Like Google, Apple’s Siri Also Gets Stephen Colbert’s Height Wrong
Google came under fire last night from Stephen Colbert, over a direct answer that got the comedian’s height wrong. But Apple’s Siri makes the same mistake — something Colbert didn’t raise during his video appearance at the Apple’s iPad event today. Stephen Colbert Demands Google Apology For Getting His Height Wrong on our Marketing Land […]
Google came under fire last night from Stephen Colbert, over a direct answer that got the comedian’s height wrong. But Apple’s Siri makes the same mistake — something Colbert didn’t raise during his video appearance at the Apple’s iPad event today.
Stephen Colbert Demands Google Apology For Getting His Height Wrong on our Marketing Land site covers Colbert’s send-up of Google on his show last night, completely with a demand for an apology from Google CEO Larry Page.
Google, he noted, lists his height as 5 foot 10 inches whereas he’s actually 5 foot 11 inches:
But Colbert — who’s well-known to love his iPhone — apparently didn’t check with Siri to see if it got his height right. Apple’s digital assistant makes the same mistake as Google:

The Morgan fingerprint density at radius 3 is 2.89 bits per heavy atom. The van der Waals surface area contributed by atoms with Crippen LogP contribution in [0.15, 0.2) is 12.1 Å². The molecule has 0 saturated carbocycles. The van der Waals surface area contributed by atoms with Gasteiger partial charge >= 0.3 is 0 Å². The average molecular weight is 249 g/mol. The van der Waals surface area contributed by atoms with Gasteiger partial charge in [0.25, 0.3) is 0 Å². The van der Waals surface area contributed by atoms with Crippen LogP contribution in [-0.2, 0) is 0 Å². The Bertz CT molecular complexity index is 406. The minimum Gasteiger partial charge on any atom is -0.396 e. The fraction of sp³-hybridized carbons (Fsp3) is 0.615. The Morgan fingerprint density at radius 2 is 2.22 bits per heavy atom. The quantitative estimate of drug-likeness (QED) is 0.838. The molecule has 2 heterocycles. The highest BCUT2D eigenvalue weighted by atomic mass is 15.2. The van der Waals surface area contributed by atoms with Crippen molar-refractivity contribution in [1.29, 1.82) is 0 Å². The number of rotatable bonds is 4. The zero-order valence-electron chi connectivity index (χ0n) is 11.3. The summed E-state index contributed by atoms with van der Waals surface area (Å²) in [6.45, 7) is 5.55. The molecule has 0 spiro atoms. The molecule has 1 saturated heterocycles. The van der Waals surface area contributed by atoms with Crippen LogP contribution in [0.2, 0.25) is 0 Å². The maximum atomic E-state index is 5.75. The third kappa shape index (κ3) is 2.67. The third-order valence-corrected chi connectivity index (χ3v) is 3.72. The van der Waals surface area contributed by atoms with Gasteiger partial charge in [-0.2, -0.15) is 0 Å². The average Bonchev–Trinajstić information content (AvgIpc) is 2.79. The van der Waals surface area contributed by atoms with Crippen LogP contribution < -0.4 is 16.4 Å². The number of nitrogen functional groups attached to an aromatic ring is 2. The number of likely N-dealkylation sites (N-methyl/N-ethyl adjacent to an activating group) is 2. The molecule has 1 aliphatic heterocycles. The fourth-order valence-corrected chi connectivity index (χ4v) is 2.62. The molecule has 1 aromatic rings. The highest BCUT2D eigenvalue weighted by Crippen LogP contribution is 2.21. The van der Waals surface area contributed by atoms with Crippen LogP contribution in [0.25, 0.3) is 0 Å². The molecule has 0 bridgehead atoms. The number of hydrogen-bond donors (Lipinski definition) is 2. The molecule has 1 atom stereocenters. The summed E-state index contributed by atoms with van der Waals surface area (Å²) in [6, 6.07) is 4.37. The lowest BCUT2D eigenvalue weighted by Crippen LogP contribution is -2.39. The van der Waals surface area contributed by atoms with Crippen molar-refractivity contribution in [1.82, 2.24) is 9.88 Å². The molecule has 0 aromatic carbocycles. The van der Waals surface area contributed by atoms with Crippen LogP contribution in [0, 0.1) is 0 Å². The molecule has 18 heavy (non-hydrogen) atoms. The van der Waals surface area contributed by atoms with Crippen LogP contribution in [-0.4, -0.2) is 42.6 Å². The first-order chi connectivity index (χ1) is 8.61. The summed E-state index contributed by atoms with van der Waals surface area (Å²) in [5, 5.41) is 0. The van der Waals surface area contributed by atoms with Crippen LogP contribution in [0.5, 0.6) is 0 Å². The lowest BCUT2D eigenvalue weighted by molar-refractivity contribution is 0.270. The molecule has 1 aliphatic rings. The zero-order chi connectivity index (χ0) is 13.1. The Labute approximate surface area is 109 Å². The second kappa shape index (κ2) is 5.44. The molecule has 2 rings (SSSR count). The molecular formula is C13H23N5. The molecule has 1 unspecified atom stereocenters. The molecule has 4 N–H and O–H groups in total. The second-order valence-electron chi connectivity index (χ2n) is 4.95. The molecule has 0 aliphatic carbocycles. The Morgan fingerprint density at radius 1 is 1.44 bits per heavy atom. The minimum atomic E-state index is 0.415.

Oops. I suppose it would have been awkward for Colbert to bring that up when he appeared by video during Apple’s iPad event this morning.
Why They Both Get It Wrong
Apple’s Siri is failing for the same reason Google has — both harvest their direct answers largely through automated means, without verification.
Siri’s answer is coming from Wolfram Alpha — and over there, it’s hard to tell exactly where this particular fact came from. It’s also not the first time Apple found Wolfram Alpha giving it trouble. See our story from 2012, With Fix In Place, Wolfram Alpha Explains How Siri “Recommended” The Lumia By Mistake, for another example.
Chances are, both Google and Wolfram Alpha (and thus Siri) are using the same undisclosed source for Colbert’s height. And my guess is that this is Amazon-owned IMDB. That’s because when I asked Bing for Colbert’s height, it also got it wrong — but at least it listed the source (IMDB) from where it got the information:
Google’s mistakes, especially as it has tried to provide more direct answers this year, have gotten more attention. Some Of The Weird Issues When Google’s Quick Answers Come From Random Sources and Google Quick Answer Fail: NSFW Advice On “How To Eat Sushi” are some recent examples of this.
Of course, a recent survey also found that Google was more accurate than Siri:
I’m working on a long look at Google’s accelerated use of direct answers, but until then, here are slides from a Dreamforce talk I gave this week that will be the foundation of that article:
And here’s Colbert, going off on Google: